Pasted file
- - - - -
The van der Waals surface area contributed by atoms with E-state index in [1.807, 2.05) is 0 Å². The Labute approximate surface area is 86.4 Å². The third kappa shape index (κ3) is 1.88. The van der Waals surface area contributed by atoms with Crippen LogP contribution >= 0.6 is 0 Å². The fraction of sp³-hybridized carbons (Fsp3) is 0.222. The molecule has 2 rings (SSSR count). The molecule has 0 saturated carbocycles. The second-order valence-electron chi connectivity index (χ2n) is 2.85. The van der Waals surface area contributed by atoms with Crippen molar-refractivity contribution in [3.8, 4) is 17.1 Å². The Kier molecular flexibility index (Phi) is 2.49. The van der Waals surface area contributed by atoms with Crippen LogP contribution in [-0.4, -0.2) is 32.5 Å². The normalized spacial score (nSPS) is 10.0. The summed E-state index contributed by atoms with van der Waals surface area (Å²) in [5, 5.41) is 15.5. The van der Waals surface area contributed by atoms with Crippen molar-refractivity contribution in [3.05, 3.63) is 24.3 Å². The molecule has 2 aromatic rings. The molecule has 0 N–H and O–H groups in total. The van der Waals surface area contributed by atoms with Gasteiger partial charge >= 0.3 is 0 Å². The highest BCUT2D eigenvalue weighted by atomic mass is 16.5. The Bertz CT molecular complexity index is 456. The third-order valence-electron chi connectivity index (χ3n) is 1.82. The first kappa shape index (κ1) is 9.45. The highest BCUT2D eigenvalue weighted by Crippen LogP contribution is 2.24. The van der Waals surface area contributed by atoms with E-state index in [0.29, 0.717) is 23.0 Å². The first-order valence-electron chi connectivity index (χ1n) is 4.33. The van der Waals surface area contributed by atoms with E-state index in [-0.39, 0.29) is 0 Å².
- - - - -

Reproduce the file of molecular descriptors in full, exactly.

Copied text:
The van der Waals surface area contributed by atoms with E-state index in [1.807, 2.05) is 0 Å². The Labute approximate surface area is 86.4 Å². The third kappa shape index (κ3) is 1.88. The van der Waals surface area contributed by atoms with Crippen LogP contribution >= 0.6 is 0 Å². The fraction of sp³-hybridized carbons (Fsp3) is 0.222. The molecule has 2 rings (SSSR count). The molecule has 0 saturated carbocycles. The second-order valence-electron chi connectivity index (χ2n) is 2.85. The van der Waals surface area contributed by atoms with Crippen molar-refractivity contribution in [3.8, 4) is 17.1 Å². The Kier molecular flexibility index (Phi) is 2.49. The van der Waals surface area contributed by atoms with Crippen LogP contribution in [-0.4, -0.2) is 32.5 Å². The normalized spacial score (nSPS) is 10.0. The summed E-state index contributed by atoms with van der Waals surface area (Å²) in [5, 5.41) is 15.5. The van der Waals surface area contributed by atoms with Crippen molar-refractivity contribution in [3.05, 3.63) is 24.3 Å². The molecule has 2 aromatic rings. The molecule has 0 N–H and O–H groups in total. The van der Waals surface area contributed by atoms with Gasteiger partial charge >= 0.3 is 0 Å². The highest BCUT2D eigenvalue weighted by atomic mass is 16.5. The Bertz CT molecular complexity index is 456. The third-order valence-electron chi connectivity index (χ3n) is 1.82. The first kappa shape index (κ1) is 9.45. The highest BCUT2D eigenvalue weighted by Crippen LogP contribution is 2.24. The van der Waals surface area contributed by atoms with E-state index in [0.29, 0.717) is 23.0 Å². The first-order valence-electron chi connectivity index (χ1n) is 4.33. The van der Waals surface area contributed by atoms with E-state index in [-0.39, 0.29) is 0 Å².